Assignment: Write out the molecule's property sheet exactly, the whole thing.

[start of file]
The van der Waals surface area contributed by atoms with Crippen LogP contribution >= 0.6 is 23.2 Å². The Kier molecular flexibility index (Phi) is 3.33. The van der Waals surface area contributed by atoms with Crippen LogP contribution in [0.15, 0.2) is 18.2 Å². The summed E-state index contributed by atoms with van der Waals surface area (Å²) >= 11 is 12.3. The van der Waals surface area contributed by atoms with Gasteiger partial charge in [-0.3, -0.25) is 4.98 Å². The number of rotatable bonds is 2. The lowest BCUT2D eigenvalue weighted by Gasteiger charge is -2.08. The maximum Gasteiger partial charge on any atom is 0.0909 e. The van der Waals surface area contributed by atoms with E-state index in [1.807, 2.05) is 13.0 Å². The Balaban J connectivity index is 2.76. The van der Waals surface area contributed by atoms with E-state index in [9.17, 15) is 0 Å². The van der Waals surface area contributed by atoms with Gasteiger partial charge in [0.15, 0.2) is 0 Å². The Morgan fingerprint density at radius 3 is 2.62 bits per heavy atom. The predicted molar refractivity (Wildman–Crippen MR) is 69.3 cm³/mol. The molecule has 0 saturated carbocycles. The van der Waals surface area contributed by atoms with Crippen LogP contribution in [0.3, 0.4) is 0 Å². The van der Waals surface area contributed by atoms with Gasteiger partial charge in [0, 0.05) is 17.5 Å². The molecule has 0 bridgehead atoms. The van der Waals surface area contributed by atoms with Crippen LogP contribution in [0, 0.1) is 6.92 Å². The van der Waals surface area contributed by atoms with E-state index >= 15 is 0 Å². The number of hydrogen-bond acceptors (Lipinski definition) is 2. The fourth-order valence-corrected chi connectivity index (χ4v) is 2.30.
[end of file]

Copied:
The van der Waals surface area contributed by atoms with Crippen LogP contribution >= 0.6 is 23.2 Å². The Kier molecular flexibility index (Phi) is 3.33. The van der Waals surface area contributed by atoms with Crippen LogP contribution in [0.15, 0.2) is 18.2 Å². The summed E-state index contributed by atoms with van der Waals surface area (Å²) >= 11 is 12.3. The van der Waals surface area contributed by atoms with Gasteiger partial charge in [-0.3, -0.25) is 4.98 Å². The number of rotatable bonds is 2. The lowest BCUT2D eigenvalue weighted by Gasteiger charge is -2.08. The maximum Gasteiger partial charge on any atom is 0.0909 e. The van der Waals surface area contributed by atoms with E-state index in [1.807, 2.05) is 13.0 Å². The Balaban J connectivity index is 2.76. The van der Waals surface area contributed by atoms with E-state index in [9.17, 15) is 0 Å². The van der Waals surface area contributed by atoms with Gasteiger partial charge in [0.15, 0.2) is 0 Å². The Morgan fingerprint density at radius 3 is 2.62 bits per heavy atom. The predicted molar refractivity (Wildman–Crippen MR) is 69.3 cm³/mol. The molecule has 0 saturated carbocycles. The van der Waals surface area contributed by atoms with Crippen LogP contribution in [0.3, 0.4) is 0 Å². The van der Waals surface area contributed by atoms with Gasteiger partial charge in [0, 0.05) is 17.5 Å². The molecule has 0 bridgehead atoms. The van der Waals surface area contributed by atoms with Crippen LogP contribution in [0, 0.1) is 6.92 Å². The van der Waals surface area contributed by atoms with E-state index >= 15 is 0 Å². The number of hydrogen-bond acceptors (Lipinski definition) is 2. The fourth-order valence-corrected chi connectivity index (χ4v) is 2.30.